If you could somehow take an EKG reading of our fair lady Aspen’s heart — an electrocardiogram amalgamation of all the data — like daily traffic counts, hotel occupancy reports, skier days and sales tax revenue, you’d see a sobering picture of somebody under chronic cardiac duress. Then, if you could some way overlay the printout on a timeline of the winter events, the diagram would look more like an earthquake profile with huge spikes and crashes, followed by flatlining at high levels, with inexplicable tremors sprinkled throughout.
If a doctor then looked at it, the haphazard graph would tell an alarming story of a crazy-good-looking, physically fit athlete with a pill problem, a high-functioning alcoholic, who was manic, depressed, elated, suicidal and generally an impeccable hot mess from Thanksgiving until Easter.
Whoever put together our winter schedule is brilliant. Sometimes you want to see behind the curtain to know who is pulling all these strings. Some call it a Ute Indian curse. My gut tells me it’s not a person, rather a force much larger than ourselves that’s responsible for all the wild success we wallow in as a town. The same goes for development. Trying to stop it is like putting your foot on the train tracks in an effort to derail an oncoming locomotive.
Let’s take a look at the greatest hits setlist of events so far. Thanksgiving, Christmas, New Year’s, Wintersköl. Gay Ski Week, and now X Games. That’s a blockbuster schedule any resort would kill to have, and technically we’re not even halfway through winter. Did we just kind of fall into this perennial schedule, or was it actually planned? Sprinkle in a tsunami of Australians and the surge of “Brazil-ionaires” into the mix and you have the perfect storm.
It’s been said by people in the hospitality industry that different crowds throughout specific times of the year have a distinct feel or vibe to them. If you could define each seasonal crowd above in one word, what would it be? Interestingly enough by most all accounts the Gay Ski Week crowd is the most pleasant, and the Christmas week group the most challenging. X Games weekend is every bit as trying as Christmas week in terms of traffic, crowds and pedestrians if you ask me.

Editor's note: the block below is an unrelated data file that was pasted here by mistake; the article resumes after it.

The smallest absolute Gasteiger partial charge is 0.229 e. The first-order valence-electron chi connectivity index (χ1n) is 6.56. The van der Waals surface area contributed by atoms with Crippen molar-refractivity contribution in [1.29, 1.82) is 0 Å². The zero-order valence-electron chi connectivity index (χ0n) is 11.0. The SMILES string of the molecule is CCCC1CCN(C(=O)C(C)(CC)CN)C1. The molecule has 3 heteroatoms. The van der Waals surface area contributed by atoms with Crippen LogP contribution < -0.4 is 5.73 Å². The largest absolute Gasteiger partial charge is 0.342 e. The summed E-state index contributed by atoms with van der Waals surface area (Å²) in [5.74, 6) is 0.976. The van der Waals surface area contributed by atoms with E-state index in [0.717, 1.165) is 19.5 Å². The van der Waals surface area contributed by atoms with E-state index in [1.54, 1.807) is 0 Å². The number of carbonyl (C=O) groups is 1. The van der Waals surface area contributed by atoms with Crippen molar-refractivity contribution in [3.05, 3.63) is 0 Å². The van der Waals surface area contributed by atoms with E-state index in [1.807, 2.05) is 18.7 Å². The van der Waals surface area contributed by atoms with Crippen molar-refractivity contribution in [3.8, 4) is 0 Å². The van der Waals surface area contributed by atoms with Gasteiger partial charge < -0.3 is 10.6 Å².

Town is a combat zone right now. The roads and sidewalks are like steeply angled skating rinks. Skiing is the easy part; how you really get hurt is not on the mountain, but in the parking lot getting to and from your car.
It’s incredible that there aren’t more rear-end accidents in front of Buttermilk this time of year from people like me gaping up at the acrobats hurtling through the air as they slowly creep by in traffic. There’s an apocalyptic black-hole sun eerie glow emanating from Buttermilk right around dusk well into the night that wreaks absolute havoc on your internal clock. What’s become of the baby? Our dear Buttermilk looks and sounds more like the Moulin Rouge than the quiet beginner ski area we cherish.
There’s an interesting development at the X Games this year: no snowmobile racing, only jumping. Now it’s snow-bikes — a motorcycle with a snow-tread that’s only slightly less menacing. My thoughts always were that snowmobiles were an unusual component to the games; highly entertaining, exciting, loud, fragrant, but not necessarily commensurate with Aspen’s other on-snow offerings and image in general.
Aspen has a funny way of looking better on TV than it does in person — something about the close-proximity disconnect. Hopefully, I’ll be safely at home on the couch in front of the TV with takeout Chinese food just in time for ESPN’s glamorous live nighttime coverage. By the end of this weekend my adrenal glands are so blown out from free energy drinks that it feels like I’m on the verge of a nervous breakdown.
Technically, the Super Bowl demarcates our wild winter circus season’s “halftime.” The optimist in me says winter’s almost halfway through. The pessimist in me echoes the very same sentiment.